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Preventing and Detecting Lyme Disease in Kids

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Preventing and Detecting Lyme Disease in Kids

During summer, kids and parents alike are eager to get outside. But in the back of many parents’ minds lurks a common worry: Lyme disease.

Lyme disease is a bacterial infection spread by tick bites. It’s worth paying attention to — especially since cases have been rising over the last decade or so. But that doesn’t mean you need to forego time in the great outdoors, explains Daniel A. Solomon, MD, a Mass General Brigham infectious diseases doctor who cares for patients at Brigham and Women’s Hospital.

“It’s important to be attuned to symptoms that could be early signs of Lyme disease. It’s easiest to treat when it’s identified early,” Dr. Solomon says. “And there are a lot of things you can do to decrease the risk for you and your family.”

Who is at risk for Lyme disease?

Lyme disease cases have been reported all over the U.S. But it’s most common in the Northeast and the upper Midwest area of Wisconsin and Minnesota. “Those are the hot spots where we see by far the most cases,” Dr. Solomon says.

Lyme disease risk is greatest during late spring and early summer, when ticks are most active. It can affect people of all ages who spend time outside. The disease is spread by black-legged ticks, which spend their lives low to the ground in grasses and shrubs. “The biggest risk comes from being outside in grassy areas or wooded areas with low bushes,” Dr. Solomon says.

Lyme disease prevention

The best way to protect your kids (and yourself) from Lyme disease is to prevent tick bites in the first place. These strategies can help:

  • Wear long pants and socks when you’re in areas with low shrubs and long grasses.
  • Wear light-colored clothing. Ticks are black, so they’re easier to spot against a lighter colored background.
  • Treat clothes and shoes with permethrin, a chemical that repels ticks. The insecticide is safe for kids but isn’t designed for use on skin. Instead, it should be sprayed on clothing to keep ticks at bay.
  • Use bug spray containing DEET to help ward off ticks. Insect repellants with no more than 30% DEET are safe for kids older than 2 months. But it can be toxic if swallowed, so don’t let younger kids spray themselves. When spraying DEET on children, avoid getting it on their hands or near their eyes and mouth.
  • Put clothes in the dryer on high heat for 10 minutes after you come inside. “That will kill any ticks that are crawling on the clothes,” Dr. Solomon says.
  • Shower to wash off any ticks that haven’t attached yet. Then do a thorough tick check afterward. They like to hide in dark crevices, so check out-of-the-way spots like the underarms, behind the knees, behind ears, inside the belly button, and in the groin.

I found a tick. Now what?

Ticks attach to the skin with their mouthparts, and can stay attached for many hours. To remove one, use tweezers to grab the tick as close to the skin as possible and pull straight up. Sometimes, little bits of mouthparts are left in the skin. “Don’t dig them out, because you could cause an infection,” Dr. Solomon says. They will work their way out on their own.

The good news: It takes time for the Lyme disease bacterium to move from the tick into a person’s blood. If you know the tick was attached for less than 36 hours, it probably didn’t have time to spread the disease.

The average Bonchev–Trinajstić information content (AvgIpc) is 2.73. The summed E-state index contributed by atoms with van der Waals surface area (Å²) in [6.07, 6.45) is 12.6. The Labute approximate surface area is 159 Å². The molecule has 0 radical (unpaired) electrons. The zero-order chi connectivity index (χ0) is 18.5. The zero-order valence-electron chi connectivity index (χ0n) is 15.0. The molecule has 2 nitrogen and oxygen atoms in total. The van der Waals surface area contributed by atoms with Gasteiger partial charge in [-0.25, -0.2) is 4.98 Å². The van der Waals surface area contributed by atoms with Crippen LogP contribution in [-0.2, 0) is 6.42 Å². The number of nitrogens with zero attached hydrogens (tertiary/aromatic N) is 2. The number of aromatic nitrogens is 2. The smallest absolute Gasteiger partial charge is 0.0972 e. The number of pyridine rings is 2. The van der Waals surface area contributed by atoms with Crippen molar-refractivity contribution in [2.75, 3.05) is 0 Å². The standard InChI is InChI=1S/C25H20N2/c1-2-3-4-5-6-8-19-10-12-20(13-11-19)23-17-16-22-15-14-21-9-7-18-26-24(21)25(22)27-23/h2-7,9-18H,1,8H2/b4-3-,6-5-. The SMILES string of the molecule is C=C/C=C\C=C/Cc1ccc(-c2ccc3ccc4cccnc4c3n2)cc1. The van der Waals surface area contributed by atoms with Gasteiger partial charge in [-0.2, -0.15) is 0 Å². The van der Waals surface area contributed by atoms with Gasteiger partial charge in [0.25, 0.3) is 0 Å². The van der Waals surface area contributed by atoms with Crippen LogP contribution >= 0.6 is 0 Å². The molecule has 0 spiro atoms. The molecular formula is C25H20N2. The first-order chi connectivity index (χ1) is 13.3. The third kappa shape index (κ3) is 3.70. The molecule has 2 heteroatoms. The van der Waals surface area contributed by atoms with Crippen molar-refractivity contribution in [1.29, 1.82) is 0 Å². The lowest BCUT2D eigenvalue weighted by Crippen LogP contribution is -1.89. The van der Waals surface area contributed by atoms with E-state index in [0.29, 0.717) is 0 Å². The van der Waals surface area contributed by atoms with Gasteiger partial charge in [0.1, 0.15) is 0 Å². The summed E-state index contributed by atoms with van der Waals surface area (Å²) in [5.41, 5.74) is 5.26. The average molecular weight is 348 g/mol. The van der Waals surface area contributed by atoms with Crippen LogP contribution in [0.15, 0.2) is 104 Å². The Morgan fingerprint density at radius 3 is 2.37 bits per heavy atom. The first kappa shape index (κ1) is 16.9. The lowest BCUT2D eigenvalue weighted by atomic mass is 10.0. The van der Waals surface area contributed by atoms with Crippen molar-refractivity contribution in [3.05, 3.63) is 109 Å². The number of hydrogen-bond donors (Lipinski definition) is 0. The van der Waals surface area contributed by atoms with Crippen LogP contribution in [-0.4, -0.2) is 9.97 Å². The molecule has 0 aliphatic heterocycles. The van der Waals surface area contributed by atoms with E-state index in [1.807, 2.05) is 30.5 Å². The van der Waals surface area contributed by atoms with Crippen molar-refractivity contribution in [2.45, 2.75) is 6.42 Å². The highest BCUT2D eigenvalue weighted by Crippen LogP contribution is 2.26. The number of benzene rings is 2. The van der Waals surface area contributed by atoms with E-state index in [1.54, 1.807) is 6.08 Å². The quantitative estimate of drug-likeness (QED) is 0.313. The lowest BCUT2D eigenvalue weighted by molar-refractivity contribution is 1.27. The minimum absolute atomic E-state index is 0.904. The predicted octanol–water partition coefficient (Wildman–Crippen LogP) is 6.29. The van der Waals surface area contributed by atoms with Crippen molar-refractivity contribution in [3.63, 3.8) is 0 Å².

If you live in an area where Lyme disease is common, and aren’t sure how long the tick was attached, Dr. Solomon recommends taking action to prevent getting sick. You can ask your doctor for “post-exposure prophylaxis” — a single dose of the antibiotic doxycycline. “That single-dose treatment is very effective at decreasing the risk of Lyme disease,” he says. “It’s safe for kids and adults, but you need to take it within 72 hours of the tick bite, and ideally as soon as possible.”

Lyme Disease Rash

: A rash is the classic sign of early-stage Lyme disease. It’s famously described as a “bullseye” shape that appears around the tick bite: A reddish circle, surrounded by normal-looking skin, with an outer ring of red. But it can take other forms, Dr. Solomon says.

“Commonly, we just see a reddish circle or oval, without that area of central clearing,” he says. “And on darker skin, it might not look red—it can just look like a darker patch of skin.”

What Lyme rashes usually have in common:

  • Timing: A rash usually occurs within the first week or so after a tick bite.
  • Size: The rash from Lyme disease tends to get pretty big, at least 5 centimeters across.
  • Spread: Lyme disease rashes grow bigger over time. “If it’s just a small dot, keep an eye on it for a few days,” he says. “If it doesn’t grow or move, it’s most likely not Lyme disease.”

View images of Lyme disease rash on different skin tones from the Centers for Disease Control and Prevention (CDC).

Symptoms of early Lyme disease

For many people, a rash is the only symptom of early Lyme disease. But about a third of people have symptoms that extend beyond the skin:

  • Low-grade fever
  • Muscle aches
  • Fatigue

“If you have what seems like a summer flu, it could be early-stage Lyme disease,” Dr. Solomon says.

Symptoms of later-stage Lyme disease

If Lyme disease isn’t diagnosed and treated early, it can spread through the body, advancing to Stage 2 Lyme disease. Symptoms of Stage 2 typically show up 3 to 10 weeks after the tick bite.

Symptoms can include:

  • Heart rhythm problems
  • Bell’s palsy (weakness or paralysis on one side of the face)
  • Numbness or pain

If it continues untreated, that can advance to Stage 3 Lyme, with symptoms such as:

  • Arthritis (stiff, swollen joints)
  • Muscle weakness or twitching
  • Speech problems
  • Cognitive problems (difficulty with thinking and memory)